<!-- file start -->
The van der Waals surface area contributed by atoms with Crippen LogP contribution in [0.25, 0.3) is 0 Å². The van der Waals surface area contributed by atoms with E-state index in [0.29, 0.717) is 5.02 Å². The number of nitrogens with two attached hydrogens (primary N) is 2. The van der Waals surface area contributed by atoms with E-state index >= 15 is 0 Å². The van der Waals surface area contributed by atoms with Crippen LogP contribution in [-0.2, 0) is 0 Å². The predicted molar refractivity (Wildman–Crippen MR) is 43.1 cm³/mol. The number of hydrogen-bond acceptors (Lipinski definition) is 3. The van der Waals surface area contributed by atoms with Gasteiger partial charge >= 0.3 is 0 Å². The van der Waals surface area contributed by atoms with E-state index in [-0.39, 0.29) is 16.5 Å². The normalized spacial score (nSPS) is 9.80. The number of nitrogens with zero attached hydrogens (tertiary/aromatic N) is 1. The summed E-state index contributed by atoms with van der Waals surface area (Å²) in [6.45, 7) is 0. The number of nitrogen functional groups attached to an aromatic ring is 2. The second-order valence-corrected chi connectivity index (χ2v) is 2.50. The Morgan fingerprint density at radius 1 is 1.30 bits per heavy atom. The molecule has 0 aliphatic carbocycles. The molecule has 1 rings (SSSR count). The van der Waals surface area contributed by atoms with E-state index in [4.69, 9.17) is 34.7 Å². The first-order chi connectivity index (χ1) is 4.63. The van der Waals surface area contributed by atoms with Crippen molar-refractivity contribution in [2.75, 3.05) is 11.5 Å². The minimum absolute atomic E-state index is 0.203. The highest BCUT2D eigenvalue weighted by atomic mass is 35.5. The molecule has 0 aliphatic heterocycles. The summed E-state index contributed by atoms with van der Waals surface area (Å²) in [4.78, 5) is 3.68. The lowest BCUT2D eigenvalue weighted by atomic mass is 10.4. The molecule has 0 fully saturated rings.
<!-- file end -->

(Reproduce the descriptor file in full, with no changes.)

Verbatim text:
The van der Waals surface area contributed by atoms with Crippen LogP contribution in [0.25, 0.3) is 0 Å². The van der Waals surface area contributed by atoms with E-state index in [0.29, 0.717) is 5.02 Å². The number of nitrogens with two attached hydrogens (primary N) is 2. The van der Waals surface area contributed by atoms with E-state index >= 15 is 0 Å². The van der Waals surface area contributed by atoms with Crippen LogP contribution in [-0.2, 0) is 0 Å². The predicted molar refractivity (Wildman–Crippen MR) is 43.1 cm³/mol. The number of hydrogen-bond acceptors (Lipinski definition) is 3. The van der Waals surface area contributed by atoms with Gasteiger partial charge >= 0.3 is 0 Å². The van der Waals surface area contributed by atoms with E-state index in [-0.39, 0.29) is 16.5 Å². The normalized spacial score (nSPS) is 9.80. The number of nitrogens with zero attached hydrogens (tertiary/aromatic N) is 1. The summed E-state index contributed by atoms with van der Waals surface area (Å²) in [6.45, 7) is 0. The number of nitrogen functional groups attached to an aromatic ring is 2. The second-order valence-corrected chi connectivity index (χ2v) is 2.50. The Morgan fingerprint density at radius 1 is 1.30 bits per heavy atom. The molecule has 0 aliphatic carbocycles. The molecule has 1 rings (SSSR count). The van der Waals surface area contributed by atoms with E-state index in [4.69, 9.17) is 34.7 Å². The first-order chi connectivity index (χ1) is 4.63. The van der Waals surface area contributed by atoms with Crippen molar-refractivity contribution in [2.75, 3.05) is 11.5 Å². The minimum absolute atomic E-state index is 0.203. The highest BCUT2D eigenvalue weighted by atomic mass is 35.5. The molecule has 0 aliphatic heterocycles. The summed E-state index contributed by atoms with van der Waals surface area (Å²) in [4.78, 5) is 3.68. The lowest BCUT2D eigenvalue weighted by atomic mass is 10.4. The molecule has 0 fully saturated rings.